Arkansas State University researches water quality
Posted September 11
JONESBORO, Ark. — What is in the water?
It's a question Amber Ruby, of Clover, South Carolina, is helping to answer with her new position at Arkansas State University's Ecotoxicology Research Facility.
"Basically everything we do we come into contact with water in some shape or another and it's not an infinite resource that you kind of think it is," said Ruby, who is working toward a master's degree in environmental science. "Our planet is 75 percent water but that is a lot of salt water and we particularly require fresh water, which is ground water. The products that we do in this lab really focus on the watersheds themselves and the water we are going to consume or we are giving to our animal or products we are making."
The Jonesboro Sun reports that The facility opened in 1996 and maintains certification through the Arkansas Department of Environmental Quality and the U.S. Environmental Protection Agency. Its staff conducts research through about $4.5 million in EPA and U.S. Department of Agriculture grants regarding nutrients and sediments in area watersheds.
All of the facility's work is focused on water quality. It provides a variety of water quality testing services including whole effluent toxicity (WET) testing to see what pollutants are in a facility's wastewater. Jennifer Bouldin became its director in 2006.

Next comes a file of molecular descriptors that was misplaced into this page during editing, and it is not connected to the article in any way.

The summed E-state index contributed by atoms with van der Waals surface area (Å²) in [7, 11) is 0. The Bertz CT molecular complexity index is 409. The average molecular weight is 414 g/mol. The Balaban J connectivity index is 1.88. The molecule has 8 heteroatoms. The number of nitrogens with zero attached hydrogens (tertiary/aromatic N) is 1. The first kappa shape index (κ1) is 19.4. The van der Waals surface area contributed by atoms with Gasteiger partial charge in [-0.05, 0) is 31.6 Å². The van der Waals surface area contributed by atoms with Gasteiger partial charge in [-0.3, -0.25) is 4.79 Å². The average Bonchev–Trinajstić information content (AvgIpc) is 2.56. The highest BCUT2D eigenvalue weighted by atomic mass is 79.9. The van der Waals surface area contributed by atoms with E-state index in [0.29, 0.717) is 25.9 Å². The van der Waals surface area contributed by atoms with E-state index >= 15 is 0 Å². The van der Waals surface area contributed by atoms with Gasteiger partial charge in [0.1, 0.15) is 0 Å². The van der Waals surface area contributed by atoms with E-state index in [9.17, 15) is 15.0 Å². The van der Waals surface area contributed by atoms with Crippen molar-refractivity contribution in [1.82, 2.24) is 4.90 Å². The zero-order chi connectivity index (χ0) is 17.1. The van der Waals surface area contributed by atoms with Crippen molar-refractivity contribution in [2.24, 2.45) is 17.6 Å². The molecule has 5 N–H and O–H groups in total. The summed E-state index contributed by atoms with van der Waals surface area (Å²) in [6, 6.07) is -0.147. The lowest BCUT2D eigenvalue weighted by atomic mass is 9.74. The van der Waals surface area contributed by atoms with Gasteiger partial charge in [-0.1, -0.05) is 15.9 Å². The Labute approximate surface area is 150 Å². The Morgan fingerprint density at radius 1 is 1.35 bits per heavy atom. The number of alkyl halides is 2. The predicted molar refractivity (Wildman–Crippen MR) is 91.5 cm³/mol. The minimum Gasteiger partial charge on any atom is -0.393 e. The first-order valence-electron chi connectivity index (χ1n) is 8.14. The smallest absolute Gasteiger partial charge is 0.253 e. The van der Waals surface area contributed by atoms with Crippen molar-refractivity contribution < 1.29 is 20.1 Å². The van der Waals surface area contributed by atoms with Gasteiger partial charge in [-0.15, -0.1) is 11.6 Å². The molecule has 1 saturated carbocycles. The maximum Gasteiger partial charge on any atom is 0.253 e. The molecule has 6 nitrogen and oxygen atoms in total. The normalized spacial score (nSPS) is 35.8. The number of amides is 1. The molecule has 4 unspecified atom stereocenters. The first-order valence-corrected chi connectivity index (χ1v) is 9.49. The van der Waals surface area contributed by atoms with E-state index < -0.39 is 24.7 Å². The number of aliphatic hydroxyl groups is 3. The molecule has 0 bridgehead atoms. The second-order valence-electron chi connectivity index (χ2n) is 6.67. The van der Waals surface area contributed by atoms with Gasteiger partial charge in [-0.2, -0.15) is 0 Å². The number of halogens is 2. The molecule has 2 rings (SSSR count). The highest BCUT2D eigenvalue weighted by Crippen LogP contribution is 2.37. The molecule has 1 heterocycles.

"What we expanded on is now people have to do stormwater testing on their stormwater runoff from their parking lot or from their facility," she said. "So we have quite a few stormwater clients, too."
She describes the facility as unique due to the clients it serves, which include the university, Jonesboro City Water and Light as well as Paragould City Light, Water and Cable.
The facility employs two part-time and two full-time technicians, four master's degree students and three PhD students. Bouldin said students work alongside her technicians to learn how to conduct the testing until they gain enough experience to complete the work themselves.
That testing involves students helping to constantly breed fathead minnows and Ceriodaphnia dubia, a species of water flea that is used in testing water quality.
While some people say those in this line of work will one day be out of a job due to advances in the field, Bouldin said she frequently receives calls from employers at state agencies and private companies who need workers.
"It is amazing how many students have gotten out of here, either undergraduates or graduates, and gotten a job because they were experienced in the WET testing," Bouldin said.
That work is what drew Ruby to Arkansas State and its facility.
Ruby said it was luck a position was open when she arrived at the Jonesboro campus. She said she had done a little bit of research with some amphibians and water quality testing and wanted to broaden her knowledge.
"There is so much to learn. There is so much going on," she added. "I think it is cool that there is a lot of contract testing going on. We do a lot of testing for businesses in the area, which is pretty fabulous, because I am getting hands-on work with some of the businesses in the area as well as undertaking my own research."